|This bread is not gluten free. Nope. Not at all.|
Let's get this straight. I'm not gluten free. I'm more of a gluten glutton, if we're being truthful. But I have friends who are gluten free. Some, because it's life-threatening. So I get it. I sympathize. And I hope I never, ever have that diagnosis.
While the usual grumblings about gluten-free are about the folk who are vaguely gluten free but don't know why, the latest rash of gluten-grumblings has been aimed all over the place. Among other things I've heard lately are:
- Why are so many products labeled gluten free? Shouldn't it be obvious?
- Why are so many products labeled gluten free? Those people should read ingredients on the labels!
- Gluten-free labeling is just a marketing ploy!!!
- Why do gluten-free oats cost more? It's not fair because I don't need gluten free!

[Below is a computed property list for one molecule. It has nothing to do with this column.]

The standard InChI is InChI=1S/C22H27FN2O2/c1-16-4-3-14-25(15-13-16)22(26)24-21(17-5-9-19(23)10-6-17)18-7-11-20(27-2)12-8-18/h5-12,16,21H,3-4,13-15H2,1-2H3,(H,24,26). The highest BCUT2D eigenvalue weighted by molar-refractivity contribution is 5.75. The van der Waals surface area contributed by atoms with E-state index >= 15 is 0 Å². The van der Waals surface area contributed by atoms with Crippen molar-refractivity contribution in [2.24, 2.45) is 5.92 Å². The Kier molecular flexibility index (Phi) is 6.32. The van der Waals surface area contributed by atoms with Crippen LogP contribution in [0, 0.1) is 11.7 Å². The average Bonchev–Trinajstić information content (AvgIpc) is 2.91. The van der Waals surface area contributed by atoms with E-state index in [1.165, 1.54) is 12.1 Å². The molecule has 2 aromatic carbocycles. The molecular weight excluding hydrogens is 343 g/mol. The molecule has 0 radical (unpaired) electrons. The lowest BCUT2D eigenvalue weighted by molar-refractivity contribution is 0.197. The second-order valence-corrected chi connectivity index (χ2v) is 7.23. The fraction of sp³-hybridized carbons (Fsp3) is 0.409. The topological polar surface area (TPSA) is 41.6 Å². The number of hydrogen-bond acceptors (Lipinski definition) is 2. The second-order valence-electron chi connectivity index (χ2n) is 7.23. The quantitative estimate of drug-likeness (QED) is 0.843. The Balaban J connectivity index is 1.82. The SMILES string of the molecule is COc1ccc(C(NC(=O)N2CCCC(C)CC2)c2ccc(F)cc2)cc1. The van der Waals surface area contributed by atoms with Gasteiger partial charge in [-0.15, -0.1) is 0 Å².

- Why are there so many gluten-free products taking the space of food I want to eat?
- Why should restaurants accommodate gluten-free people? Gluten free people should stay home!
- Gluten-free people shouldn't be eating processed foods and junk food, anyway.
- Gluten free people should make their own food from scratch so they know every molecule that's in it.
Let me address these one at a time.
Labels? Shouldn't it be obvious?
Well, maybe. But the problem is that many foods suffer from cross contamination. If a factory processes potato chips in the same facility where it makes pita chips, there could be an above-the-limit level of gluten on those potato chips, even though potatoes don't contain gluten.
Those people should read labels!
I'm pretty sure they do, but ingredients listed on the labels only indicate the things that are actually put into the food. The labels might not indicate that the food is processed in a facility that also processes wheat products. Some labels do include allergy warnings, but not all of them do.